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Self-employment tribunal news flash

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Carl Lomas, Chairman of the Institute of Couriers, on this week's tribunal case

The first of four tribunals begin Tuesday Nov 22. These throw the spotlight on employment in the express logistics sector which already operates on all three platforms of employment. PAYE, self-employment or a mixture of the two. Explosion in e-retail will form a far greater challenge in the business model, at the heart of e-retail challenge is the perception of free delivery. The sector is likely to double in the next five years as e-retail numbers explode.

Value of delivery is often perceived as free and here lies the greatest challenge whether the sector is PAYE or self-employed.

Self-employment has historically been at the heart of the sector because of variations in a couriers’ day. Times to make even an individual delivery vary, dependant on traffic, route choice and even weather.  Experience of a courier dictates the route choice. Number of deliveries being made are often based on the geographic location being worked, urban, city or inner city predict large variation in the achievable income for the delivery which is seen as a service. In a plot circuit jobs are offered, open call circuit couriers call for each job they choose by their locality to the collection.

Many couriers face their day unknown to the challenges ahead, where they may start or finish or what mileage they may cover; this variability is driven by the sporadic bookings of the client and rarely fits ‘by the hour’ conventional shift pattern. It leaves them independent contractors delivering a service of final mile delivery.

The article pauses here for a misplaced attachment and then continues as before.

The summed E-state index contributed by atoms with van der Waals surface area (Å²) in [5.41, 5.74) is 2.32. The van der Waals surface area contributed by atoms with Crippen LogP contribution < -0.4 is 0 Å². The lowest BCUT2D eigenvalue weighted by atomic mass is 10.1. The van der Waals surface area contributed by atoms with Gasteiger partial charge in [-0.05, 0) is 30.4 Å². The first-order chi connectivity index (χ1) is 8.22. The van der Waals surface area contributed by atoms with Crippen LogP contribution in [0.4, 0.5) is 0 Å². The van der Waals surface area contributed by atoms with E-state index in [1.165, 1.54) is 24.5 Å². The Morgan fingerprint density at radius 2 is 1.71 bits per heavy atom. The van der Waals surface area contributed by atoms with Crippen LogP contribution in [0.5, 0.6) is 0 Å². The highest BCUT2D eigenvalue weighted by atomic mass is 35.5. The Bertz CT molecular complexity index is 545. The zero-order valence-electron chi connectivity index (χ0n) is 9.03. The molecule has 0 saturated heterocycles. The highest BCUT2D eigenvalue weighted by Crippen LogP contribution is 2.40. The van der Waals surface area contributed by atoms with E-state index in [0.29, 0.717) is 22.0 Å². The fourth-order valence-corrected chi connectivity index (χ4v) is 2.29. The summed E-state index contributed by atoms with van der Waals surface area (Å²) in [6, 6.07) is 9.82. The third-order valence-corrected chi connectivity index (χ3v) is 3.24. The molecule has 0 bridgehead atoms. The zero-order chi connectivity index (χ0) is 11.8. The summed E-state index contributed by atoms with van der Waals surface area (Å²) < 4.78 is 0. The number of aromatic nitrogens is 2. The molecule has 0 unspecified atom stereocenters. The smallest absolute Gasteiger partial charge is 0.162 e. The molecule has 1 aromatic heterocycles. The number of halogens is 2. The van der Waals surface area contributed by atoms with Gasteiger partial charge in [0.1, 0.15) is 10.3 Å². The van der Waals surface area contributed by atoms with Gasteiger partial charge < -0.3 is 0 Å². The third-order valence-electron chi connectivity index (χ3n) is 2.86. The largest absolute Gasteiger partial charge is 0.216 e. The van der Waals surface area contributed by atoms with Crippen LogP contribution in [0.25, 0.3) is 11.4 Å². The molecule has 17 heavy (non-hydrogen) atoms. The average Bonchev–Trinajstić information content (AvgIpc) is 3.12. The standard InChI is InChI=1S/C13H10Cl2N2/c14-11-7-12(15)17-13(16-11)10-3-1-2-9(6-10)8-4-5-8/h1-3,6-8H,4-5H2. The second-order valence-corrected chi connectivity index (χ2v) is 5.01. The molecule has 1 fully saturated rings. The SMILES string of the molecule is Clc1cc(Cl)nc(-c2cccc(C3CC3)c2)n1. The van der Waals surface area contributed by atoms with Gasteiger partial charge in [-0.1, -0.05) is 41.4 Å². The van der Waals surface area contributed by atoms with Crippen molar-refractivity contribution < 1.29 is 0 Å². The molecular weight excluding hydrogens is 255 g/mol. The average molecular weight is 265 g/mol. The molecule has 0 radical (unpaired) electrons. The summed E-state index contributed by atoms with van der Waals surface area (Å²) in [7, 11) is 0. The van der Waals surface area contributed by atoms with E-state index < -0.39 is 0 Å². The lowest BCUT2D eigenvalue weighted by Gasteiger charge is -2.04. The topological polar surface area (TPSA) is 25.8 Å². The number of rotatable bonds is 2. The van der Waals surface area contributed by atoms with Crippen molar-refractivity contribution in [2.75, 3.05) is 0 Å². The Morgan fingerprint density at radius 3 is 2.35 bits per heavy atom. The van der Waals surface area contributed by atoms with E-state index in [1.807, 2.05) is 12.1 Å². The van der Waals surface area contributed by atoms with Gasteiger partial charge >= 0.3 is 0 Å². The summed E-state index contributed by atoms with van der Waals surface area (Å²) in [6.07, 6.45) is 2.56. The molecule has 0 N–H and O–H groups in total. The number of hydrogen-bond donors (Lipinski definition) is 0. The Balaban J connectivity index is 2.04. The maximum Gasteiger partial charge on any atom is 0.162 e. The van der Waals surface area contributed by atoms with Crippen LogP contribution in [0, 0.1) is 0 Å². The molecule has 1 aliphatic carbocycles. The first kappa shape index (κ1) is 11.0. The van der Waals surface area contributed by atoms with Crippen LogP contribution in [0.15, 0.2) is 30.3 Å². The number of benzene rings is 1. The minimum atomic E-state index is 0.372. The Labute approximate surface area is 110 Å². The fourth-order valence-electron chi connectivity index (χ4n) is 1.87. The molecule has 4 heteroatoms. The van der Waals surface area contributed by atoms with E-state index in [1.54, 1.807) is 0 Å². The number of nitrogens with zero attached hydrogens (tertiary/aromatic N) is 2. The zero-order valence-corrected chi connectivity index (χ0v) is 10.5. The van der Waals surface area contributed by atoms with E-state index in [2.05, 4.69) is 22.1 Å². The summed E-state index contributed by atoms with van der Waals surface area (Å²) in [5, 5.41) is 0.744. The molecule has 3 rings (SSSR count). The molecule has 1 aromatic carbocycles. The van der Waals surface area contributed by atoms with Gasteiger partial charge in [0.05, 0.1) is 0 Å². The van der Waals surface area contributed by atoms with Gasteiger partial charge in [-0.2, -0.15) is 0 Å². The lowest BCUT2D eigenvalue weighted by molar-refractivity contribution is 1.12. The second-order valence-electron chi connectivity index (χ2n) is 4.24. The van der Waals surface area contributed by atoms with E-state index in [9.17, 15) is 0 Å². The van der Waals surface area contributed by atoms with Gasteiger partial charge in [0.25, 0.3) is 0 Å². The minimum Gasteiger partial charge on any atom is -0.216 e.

Express final mile work is a micro business balancing skill to requirement of income that is flexible to the choice of hours delivered.  A courier offered a trip from Manchester to London near the end of their conventional day may choose to say no. Retailers have made great progress of food delivery using out of hours shift patterns but this remains rigidly organised and pre-booked. From Black Friday to Cyber Monday there is little prior knowledge of what will be booked.

David Lascelles, senior Logistics lecturer at Manchester Metropolitan University.

I hope this will throw light, in the public arena, on the cost and capacity pressures facing the courier industry, and on the need to invest in a scarce, under valued resource - failure to do so will imperil the future growth prospects in the UK retail sector, which post-Brexit may be a vital engine of economic growth. Consumers and retailers need to look more closely at the importance of express logistics in keeping those parcels coming and facilitating the online retail business model.

IoC